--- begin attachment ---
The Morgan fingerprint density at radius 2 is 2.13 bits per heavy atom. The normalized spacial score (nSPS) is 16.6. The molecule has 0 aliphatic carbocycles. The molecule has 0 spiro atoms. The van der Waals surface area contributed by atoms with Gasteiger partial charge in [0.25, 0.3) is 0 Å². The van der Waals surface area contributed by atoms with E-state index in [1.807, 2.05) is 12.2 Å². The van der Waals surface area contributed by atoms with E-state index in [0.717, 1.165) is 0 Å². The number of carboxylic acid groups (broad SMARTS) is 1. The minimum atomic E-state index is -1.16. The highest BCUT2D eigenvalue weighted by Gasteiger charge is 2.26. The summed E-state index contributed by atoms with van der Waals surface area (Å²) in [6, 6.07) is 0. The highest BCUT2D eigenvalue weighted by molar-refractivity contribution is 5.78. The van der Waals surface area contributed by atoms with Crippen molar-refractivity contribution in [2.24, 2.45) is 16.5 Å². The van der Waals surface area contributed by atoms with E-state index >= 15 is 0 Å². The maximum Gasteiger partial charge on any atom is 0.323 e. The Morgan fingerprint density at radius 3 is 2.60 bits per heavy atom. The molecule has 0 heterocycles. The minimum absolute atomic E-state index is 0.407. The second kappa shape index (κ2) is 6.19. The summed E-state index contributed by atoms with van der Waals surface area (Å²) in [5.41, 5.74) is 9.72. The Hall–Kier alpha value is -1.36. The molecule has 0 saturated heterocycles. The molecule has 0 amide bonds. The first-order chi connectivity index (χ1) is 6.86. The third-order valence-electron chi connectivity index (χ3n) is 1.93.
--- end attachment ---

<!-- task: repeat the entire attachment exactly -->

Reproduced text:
The Morgan fingerprint density at radius 2 is 2.13 bits per heavy atom. The normalized spacial score (nSPS) is 16.6. The molecule has 0 aliphatic carbocycles. The molecule has 0 spiro atoms. The van der Waals surface area contributed by atoms with Gasteiger partial charge in [0.25, 0.3) is 0 Å². The van der Waals surface area contributed by atoms with E-state index in [1.807, 2.05) is 12.2 Å². The van der Waals surface area contributed by atoms with E-state index in [0.717, 1.165) is 0 Å². The number of carboxylic acid groups (broad SMARTS) is 1. The minimum atomic E-state index is -1.16. The highest BCUT2D eigenvalue weighted by Gasteiger charge is 2.26. The summed E-state index contributed by atoms with van der Waals surface area (Å²) in [6, 6.07) is 0. The highest BCUT2D eigenvalue weighted by molar-refractivity contribution is 5.78. The van der Waals surface area contributed by atoms with Crippen molar-refractivity contribution in [2.24, 2.45) is 16.5 Å². The van der Waals surface area contributed by atoms with E-state index >= 15 is 0 Å². The maximum Gasteiger partial charge on any atom is 0.323 e. The Morgan fingerprint density at radius 3 is 2.60 bits per heavy atom. The molecule has 0 heterocycles. The minimum absolute atomic E-state index is 0.407. The second kappa shape index (κ2) is 6.19. The summed E-state index contributed by atoms with van der Waals surface area (Å²) in [5.41, 5.74) is 9.72. The Hall–Kier alpha value is -1.36. The molecule has 0 saturated heterocycles. The molecule has 0 amide bonds. The first-order chi connectivity index (χ1) is 6.86. The third-order valence-electron chi connectivity index (χ3n) is 1.93.